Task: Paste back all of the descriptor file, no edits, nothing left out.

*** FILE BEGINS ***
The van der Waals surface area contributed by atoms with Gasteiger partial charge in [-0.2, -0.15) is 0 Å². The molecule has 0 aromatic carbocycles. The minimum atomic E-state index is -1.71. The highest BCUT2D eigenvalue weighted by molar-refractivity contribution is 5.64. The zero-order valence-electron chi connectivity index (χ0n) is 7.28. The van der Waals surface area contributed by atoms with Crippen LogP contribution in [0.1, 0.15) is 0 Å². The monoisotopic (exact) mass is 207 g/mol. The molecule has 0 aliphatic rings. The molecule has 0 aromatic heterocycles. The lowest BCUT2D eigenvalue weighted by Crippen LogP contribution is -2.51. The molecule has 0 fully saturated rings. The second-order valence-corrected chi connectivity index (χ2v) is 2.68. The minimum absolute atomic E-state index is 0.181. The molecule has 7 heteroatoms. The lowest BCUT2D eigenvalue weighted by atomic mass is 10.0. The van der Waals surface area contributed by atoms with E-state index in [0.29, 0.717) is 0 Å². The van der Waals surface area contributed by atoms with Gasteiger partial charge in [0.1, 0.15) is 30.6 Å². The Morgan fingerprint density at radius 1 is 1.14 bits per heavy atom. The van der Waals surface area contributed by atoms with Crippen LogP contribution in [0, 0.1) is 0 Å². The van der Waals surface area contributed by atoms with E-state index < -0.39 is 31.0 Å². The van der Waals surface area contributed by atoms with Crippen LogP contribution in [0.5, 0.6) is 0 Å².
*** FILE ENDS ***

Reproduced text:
The van der Waals surface area contributed by atoms with Gasteiger partial charge in [-0.2, -0.15) is 0 Å². The molecule has 0 aromatic carbocycles. The minimum atomic E-state index is -1.71. The highest BCUT2D eigenvalue weighted by molar-refractivity contribution is 5.64. The zero-order valence-electron chi connectivity index (χ0n) is 7.28. The van der Waals surface area contributed by atoms with Crippen LogP contribution in [0.1, 0.15) is 0 Å². The monoisotopic (exact) mass is 207 g/mol. The molecule has 0 aliphatic rings. The molecule has 0 aromatic heterocycles. The lowest BCUT2D eigenvalue weighted by Crippen LogP contribution is -2.51. The molecule has 0 fully saturated rings. The second-order valence-corrected chi connectivity index (χ2v) is 2.68. The minimum absolute atomic E-state index is 0.181. The molecule has 7 heteroatoms. The lowest BCUT2D eigenvalue weighted by atomic mass is 10.0. The van der Waals surface area contributed by atoms with E-state index in [0.29, 0.717) is 0 Å². The van der Waals surface area contributed by atoms with Gasteiger partial charge in [0.1, 0.15) is 30.6 Å². The Morgan fingerprint density at radius 1 is 1.14 bits per heavy atom. The van der Waals surface area contributed by atoms with Crippen LogP contribution in [0, 0.1) is 0 Å². The van der Waals surface area contributed by atoms with E-state index < -0.39 is 31.0 Å². The van der Waals surface area contributed by atoms with Crippen LogP contribution in [0.5, 0.6) is 0 Å².